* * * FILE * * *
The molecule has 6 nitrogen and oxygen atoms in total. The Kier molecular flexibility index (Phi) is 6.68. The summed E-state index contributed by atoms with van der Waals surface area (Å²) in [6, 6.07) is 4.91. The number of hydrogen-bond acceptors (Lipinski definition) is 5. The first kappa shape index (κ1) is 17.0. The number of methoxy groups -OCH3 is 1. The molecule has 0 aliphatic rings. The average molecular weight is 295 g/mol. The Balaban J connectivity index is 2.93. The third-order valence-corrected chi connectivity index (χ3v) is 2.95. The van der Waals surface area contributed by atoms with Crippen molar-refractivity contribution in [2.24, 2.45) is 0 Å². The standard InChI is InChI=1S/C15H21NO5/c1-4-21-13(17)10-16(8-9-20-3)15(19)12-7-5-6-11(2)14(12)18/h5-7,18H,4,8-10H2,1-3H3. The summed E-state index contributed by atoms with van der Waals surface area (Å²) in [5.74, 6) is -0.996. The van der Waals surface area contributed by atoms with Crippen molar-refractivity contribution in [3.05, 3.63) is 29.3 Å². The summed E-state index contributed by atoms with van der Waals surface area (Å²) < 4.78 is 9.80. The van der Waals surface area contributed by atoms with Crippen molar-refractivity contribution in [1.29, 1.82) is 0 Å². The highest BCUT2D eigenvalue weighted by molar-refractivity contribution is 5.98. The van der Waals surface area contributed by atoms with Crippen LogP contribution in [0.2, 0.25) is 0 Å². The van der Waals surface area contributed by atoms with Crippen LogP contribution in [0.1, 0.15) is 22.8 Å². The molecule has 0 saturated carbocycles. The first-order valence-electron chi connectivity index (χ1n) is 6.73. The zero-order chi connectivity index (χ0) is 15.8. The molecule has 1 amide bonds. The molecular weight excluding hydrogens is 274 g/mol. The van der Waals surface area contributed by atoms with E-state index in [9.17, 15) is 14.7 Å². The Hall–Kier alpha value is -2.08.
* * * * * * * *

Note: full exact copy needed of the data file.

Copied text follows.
The molecule has 6 nitrogen and oxygen atoms in total. The Kier molecular flexibility index (Phi) is 6.68. The summed E-state index contributed by atoms with van der Waals surface area (Å²) in [6, 6.07) is 4.91. The number of hydrogen-bond acceptors (Lipinski definition) is 5. The first kappa shape index (κ1) is 17.0. The number of methoxy groups -OCH3 is 1. The molecule has 0 aliphatic rings. The average molecular weight is 295 g/mol. The Balaban J connectivity index is 2.93. The third-order valence-corrected chi connectivity index (χ3v) is 2.95. The van der Waals surface area contributed by atoms with Crippen molar-refractivity contribution in [2.24, 2.45) is 0 Å². The standard InChI is InChI=1S/C15H21NO5/c1-4-21-13(17)10-16(8-9-20-3)15(19)12-7-5-6-11(2)14(12)18/h5-7,18H,4,8-10H2,1-3H3. The summed E-state index contributed by atoms with van der Waals surface area (Å²) in [5.74, 6) is -0.996. The van der Waals surface area contributed by atoms with Crippen molar-refractivity contribution in [3.05, 3.63) is 29.3 Å². The summed E-state index contributed by atoms with van der Waals surface area (Å²) < 4.78 is 9.80. The van der Waals surface area contributed by atoms with Crippen molar-refractivity contribution in [1.29, 1.82) is 0 Å². The highest BCUT2D eigenvalue weighted by molar-refractivity contribution is 5.98. The van der Waals surface area contributed by atoms with Crippen LogP contribution in [0.2, 0.25) is 0 Å². The van der Waals surface area contributed by atoms with Crippen LogP contribution in [0.1, 0.15) is 22.8 Å². The molecule has 0 saturated carbocycles. The first-order valence-electron chi connectivity index (χ1n) is 6.73. The zero-order chi connectivity index (χ0) is 15.8. The molecule has 1 amide bonds. The molecular weight excluding hydrogens is 274 g/mol. The van der Waals surface area contributed by atoms with E-state index in [9.17, 15) is 14.7 Å². The Hall–Kier alpha value is -2.08.